'Leah Remini: Scientology and the Aftermath' Investigates David Miscavige's Rise to Power

Two former Scientology members who worked closely with the church leader and other high-level executives outline Miscavige's rise to power.
Courtesy of Amanda Demme

The fifth episode of Leah Remini: Scientology and the Aftermath's second season focused on David Miscavige — head of the Church of Scientology since L. Ron Hubbard's death in 1986 — and his rise to power.

Remini and her partner, former Scientology spokesman Mike Rinder, alleged that Miscavige has spent the years following Hubbard's death pushing out high-ranking church officials including the creator's widow, Mary Sue Hubbard, and more than 20 other executives (Rinder included).

The first person interviewed was 32-year Scientologist John "JB" Brousseau, who left the church in 2010 after serving as L. Ron Hubbard's personal driver and later a right-hand man to Miscavige, whom he said began asserting his authority even before Hubbard's death.

"I observed him dismantling and putting himself gradually into a position where he was the seniormost person, aside from LRH, and I saw Miscavige becoming more and more authoritative and more and more able to remove people, regardless of position," he said.

Among the things Brousseau said he observed were Miscavige secretly recording a meeting with Mary Sue Hubbard that eventually led to her losing her power in the church, and Miscavige removing Hubbard's second-in-command Pat Broeker from power following Hubbard's death.

"Ultimately that put him in the position where there was no one else in the way, and now he was chairman of the board of Religious Technology Center, the top of RTC, and he was where he wanted to be," Brousseau said. "David Miscavige was the one. He was now invincible."

Brousseau also touched on the disappearance of Miscavige's wife, Shelly, who has not been seen in public since 2005 (the church maintains she is not missing), and "the Hole," aka the Scientology building where church executives are allegedly imprisoned. Brousseau said he was the one who put bars on the doors of the Hole and blocked the windows from opening all the way, and though the church denies its existence, Rinder said he has official church correspondence addressed to him there.

"People were, myself included, in that little prison for months, some for years," Rinder said.

Brousseau said the tipping point that caused him to have a crisis of conscience and leave the church in 2010 was when the ex-wives of former Scientology executives appeared on Anderson Cooper 360 to deny the claims of Miscavige's physical abuse their husbands had made — including Rinder's now-ex-wife — but Brousseau said he had witnessed the abuse firsthand.

"I had decided in my mind...that this guy is really a psychopathic individual in how he deals with people. There was that turning point where I stopped rationalizing in my mind...the walls just came down for me," Brousseau said.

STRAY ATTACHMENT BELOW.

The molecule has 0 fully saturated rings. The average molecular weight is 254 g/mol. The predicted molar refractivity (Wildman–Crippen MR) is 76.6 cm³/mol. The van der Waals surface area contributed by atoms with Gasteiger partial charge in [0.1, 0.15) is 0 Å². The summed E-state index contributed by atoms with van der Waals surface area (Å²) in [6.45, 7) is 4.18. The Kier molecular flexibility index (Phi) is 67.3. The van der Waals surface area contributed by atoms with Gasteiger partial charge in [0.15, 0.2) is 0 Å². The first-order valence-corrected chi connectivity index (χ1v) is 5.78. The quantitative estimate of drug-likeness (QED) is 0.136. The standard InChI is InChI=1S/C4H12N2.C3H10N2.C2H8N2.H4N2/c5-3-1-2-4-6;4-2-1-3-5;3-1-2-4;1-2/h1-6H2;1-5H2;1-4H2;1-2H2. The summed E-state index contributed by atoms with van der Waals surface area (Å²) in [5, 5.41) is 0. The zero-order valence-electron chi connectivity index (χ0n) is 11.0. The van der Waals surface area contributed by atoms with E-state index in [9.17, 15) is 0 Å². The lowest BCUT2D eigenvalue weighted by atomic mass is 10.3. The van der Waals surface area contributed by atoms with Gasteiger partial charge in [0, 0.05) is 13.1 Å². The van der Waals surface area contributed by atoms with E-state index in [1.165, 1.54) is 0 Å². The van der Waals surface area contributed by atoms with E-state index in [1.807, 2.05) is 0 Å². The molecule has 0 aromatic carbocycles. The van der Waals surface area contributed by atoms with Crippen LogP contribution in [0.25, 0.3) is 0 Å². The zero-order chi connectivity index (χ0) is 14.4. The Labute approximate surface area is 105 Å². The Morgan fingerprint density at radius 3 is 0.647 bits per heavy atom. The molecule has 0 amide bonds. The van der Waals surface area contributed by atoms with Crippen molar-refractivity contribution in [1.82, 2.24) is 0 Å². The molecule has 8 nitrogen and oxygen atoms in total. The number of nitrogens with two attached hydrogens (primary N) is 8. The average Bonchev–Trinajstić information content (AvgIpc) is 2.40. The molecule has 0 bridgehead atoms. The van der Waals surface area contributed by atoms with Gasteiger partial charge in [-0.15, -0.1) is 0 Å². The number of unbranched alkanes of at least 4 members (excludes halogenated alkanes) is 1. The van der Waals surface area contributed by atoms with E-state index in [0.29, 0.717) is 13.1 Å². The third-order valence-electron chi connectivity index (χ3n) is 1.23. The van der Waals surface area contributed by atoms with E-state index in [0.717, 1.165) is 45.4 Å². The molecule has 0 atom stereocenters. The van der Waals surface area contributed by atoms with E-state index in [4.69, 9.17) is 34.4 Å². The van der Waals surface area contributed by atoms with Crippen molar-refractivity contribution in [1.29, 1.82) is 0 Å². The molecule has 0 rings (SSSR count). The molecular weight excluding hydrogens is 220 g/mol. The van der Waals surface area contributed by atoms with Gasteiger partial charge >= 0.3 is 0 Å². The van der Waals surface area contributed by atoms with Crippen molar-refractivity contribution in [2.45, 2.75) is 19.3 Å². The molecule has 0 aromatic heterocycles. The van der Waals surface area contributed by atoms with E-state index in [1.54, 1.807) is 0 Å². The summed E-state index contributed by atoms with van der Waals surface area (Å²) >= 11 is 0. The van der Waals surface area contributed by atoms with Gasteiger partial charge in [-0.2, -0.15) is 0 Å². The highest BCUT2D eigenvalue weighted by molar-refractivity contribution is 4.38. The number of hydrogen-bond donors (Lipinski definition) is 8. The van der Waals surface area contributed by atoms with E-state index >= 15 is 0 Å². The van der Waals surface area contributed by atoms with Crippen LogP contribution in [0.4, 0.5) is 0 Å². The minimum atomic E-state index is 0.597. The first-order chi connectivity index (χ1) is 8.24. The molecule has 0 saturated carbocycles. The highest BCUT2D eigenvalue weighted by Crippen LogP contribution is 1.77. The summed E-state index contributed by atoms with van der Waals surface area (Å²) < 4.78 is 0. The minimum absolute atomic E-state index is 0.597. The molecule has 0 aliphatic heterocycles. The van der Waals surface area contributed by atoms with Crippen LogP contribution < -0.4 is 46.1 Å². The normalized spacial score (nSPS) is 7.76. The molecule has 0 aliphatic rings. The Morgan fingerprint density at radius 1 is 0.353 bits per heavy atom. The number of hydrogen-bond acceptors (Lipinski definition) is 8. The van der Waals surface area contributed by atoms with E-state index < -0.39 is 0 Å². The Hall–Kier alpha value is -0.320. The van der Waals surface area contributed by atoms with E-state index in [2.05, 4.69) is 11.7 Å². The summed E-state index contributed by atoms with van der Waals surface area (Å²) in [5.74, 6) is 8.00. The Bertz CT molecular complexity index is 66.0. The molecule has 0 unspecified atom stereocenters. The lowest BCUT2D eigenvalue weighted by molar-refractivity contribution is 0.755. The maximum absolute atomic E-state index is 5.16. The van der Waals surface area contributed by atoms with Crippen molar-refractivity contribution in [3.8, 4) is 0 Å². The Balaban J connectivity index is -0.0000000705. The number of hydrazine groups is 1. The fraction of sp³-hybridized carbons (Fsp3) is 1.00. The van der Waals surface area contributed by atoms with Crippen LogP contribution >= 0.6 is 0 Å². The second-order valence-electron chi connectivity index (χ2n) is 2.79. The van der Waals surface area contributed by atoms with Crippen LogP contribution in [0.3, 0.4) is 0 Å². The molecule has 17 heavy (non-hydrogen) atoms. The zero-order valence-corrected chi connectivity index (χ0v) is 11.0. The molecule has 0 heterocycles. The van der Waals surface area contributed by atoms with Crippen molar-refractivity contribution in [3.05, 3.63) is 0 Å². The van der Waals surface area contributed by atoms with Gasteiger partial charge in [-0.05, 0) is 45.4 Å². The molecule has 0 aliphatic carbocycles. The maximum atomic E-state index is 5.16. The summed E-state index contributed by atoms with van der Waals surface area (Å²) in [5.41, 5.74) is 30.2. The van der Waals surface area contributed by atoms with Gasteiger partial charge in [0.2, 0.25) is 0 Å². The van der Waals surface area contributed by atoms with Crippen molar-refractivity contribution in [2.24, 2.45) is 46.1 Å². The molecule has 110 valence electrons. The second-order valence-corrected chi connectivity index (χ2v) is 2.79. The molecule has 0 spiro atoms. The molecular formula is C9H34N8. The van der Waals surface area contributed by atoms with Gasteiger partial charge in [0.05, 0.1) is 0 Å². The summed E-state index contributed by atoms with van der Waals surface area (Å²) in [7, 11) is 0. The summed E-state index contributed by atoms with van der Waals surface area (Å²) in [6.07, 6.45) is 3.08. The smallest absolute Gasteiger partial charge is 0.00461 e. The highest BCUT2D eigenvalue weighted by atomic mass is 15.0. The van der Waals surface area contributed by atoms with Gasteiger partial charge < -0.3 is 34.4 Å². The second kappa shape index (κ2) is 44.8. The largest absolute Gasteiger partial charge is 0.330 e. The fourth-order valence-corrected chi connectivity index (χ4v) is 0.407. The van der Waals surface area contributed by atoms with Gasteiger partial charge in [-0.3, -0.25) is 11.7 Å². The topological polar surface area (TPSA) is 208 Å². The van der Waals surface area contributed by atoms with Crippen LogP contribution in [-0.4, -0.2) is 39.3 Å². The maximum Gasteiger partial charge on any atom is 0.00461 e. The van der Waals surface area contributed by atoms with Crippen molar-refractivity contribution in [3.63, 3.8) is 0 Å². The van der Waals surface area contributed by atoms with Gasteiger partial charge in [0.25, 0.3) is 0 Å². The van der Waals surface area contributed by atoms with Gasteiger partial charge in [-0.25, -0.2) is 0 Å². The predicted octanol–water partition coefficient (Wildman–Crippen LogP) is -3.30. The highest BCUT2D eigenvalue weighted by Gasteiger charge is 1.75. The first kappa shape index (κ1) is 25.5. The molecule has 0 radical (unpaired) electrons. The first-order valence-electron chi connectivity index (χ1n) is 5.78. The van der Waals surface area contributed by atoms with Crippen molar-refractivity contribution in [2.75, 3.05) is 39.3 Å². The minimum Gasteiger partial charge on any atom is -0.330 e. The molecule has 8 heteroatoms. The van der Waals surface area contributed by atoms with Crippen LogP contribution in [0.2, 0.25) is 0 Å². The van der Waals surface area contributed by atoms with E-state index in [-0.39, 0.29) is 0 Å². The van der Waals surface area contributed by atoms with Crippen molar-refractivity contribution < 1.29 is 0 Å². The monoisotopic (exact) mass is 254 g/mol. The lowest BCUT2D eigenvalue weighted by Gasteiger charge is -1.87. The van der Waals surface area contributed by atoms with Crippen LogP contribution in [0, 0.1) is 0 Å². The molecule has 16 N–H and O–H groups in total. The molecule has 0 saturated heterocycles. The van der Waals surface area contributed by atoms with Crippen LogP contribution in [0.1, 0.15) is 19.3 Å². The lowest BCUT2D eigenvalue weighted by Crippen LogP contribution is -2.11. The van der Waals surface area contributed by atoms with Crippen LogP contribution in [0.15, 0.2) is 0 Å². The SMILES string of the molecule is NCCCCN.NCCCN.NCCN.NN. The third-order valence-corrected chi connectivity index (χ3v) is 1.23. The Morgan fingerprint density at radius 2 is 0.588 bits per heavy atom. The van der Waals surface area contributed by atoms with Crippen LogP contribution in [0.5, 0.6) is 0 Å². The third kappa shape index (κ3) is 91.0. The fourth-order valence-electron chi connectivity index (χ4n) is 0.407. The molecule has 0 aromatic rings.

In response to Brousseau's comments, the Church of Scientology wrote to A&E, "Brousseau's staff history reveals his character as evasive, sneaky and untrustworthy. … [He has] hawked his lies to anti-Scientology writers."

The second person profiled was former security chief Gary "Jackson" Morehead, a 30-year member who left in 1997 and outlined the different security precautions taken on the base at which he was posted.

"The security system was by design to keep people out, but eventually it became to keep them in," Morehead said. No one on the base could get out, or even call 911, Morehead said, and he eventually helped create the "Blow Drill," or the procedures taken to find and retrieve an escaped Sea Org member.

Morehead said he left the church after he was encouraged by higher-ups to convince his wife to get an abortion, a claim the church denies. Morehead said he was separated from his wife and subjected to security checks, and his wife was told negative things about him and that he was interested in bestiality.

The church disputed Morehead's claims, writing, "By his own admission, [Morehead] was never an executive or 'high ranking' staff member and the tales he spins are false and unsubstantiated and continue to change and morph."

Morehead teared up multiple times, first discussing the abortion and later thinking about his complicity in some of the church's actions.

"I thought I was doing a world of good by doing what I did," he said.

Remini moved to comfort Morehead, who'd joined the church at age 11 and began his first security post at 16.

"We did it because we thought we were doing something decent," she told him. "When I look at you, I just see a young kid at 16, I see a young boy wanting to do the right thing and being forced into a cult, and we were all part of it and we all believed that. I just want you to know that you're a good person, you just didn't know."

Later, Remini said, "He was earnestly doing his job thinking that he was protecting the planet. … That's what they all believed. This is the game that Scientology plays. This is David Miscavige following Scientology policy. Is it true that David Miscavige is bad? Yes. But if David Miscavige wasn't there they would grab [someone else] and he would carry on the same legacy because that is what Scientology teaches."

The Church of Scientology challenges the credibility and statements of the contributors appearing in the series, and wrote in a letter to the network, "neither John Brousseau nor Gary Morehead is a credible source when it comes to their former religion."

(Read the Church of Scientology's statement in response to allegations here.)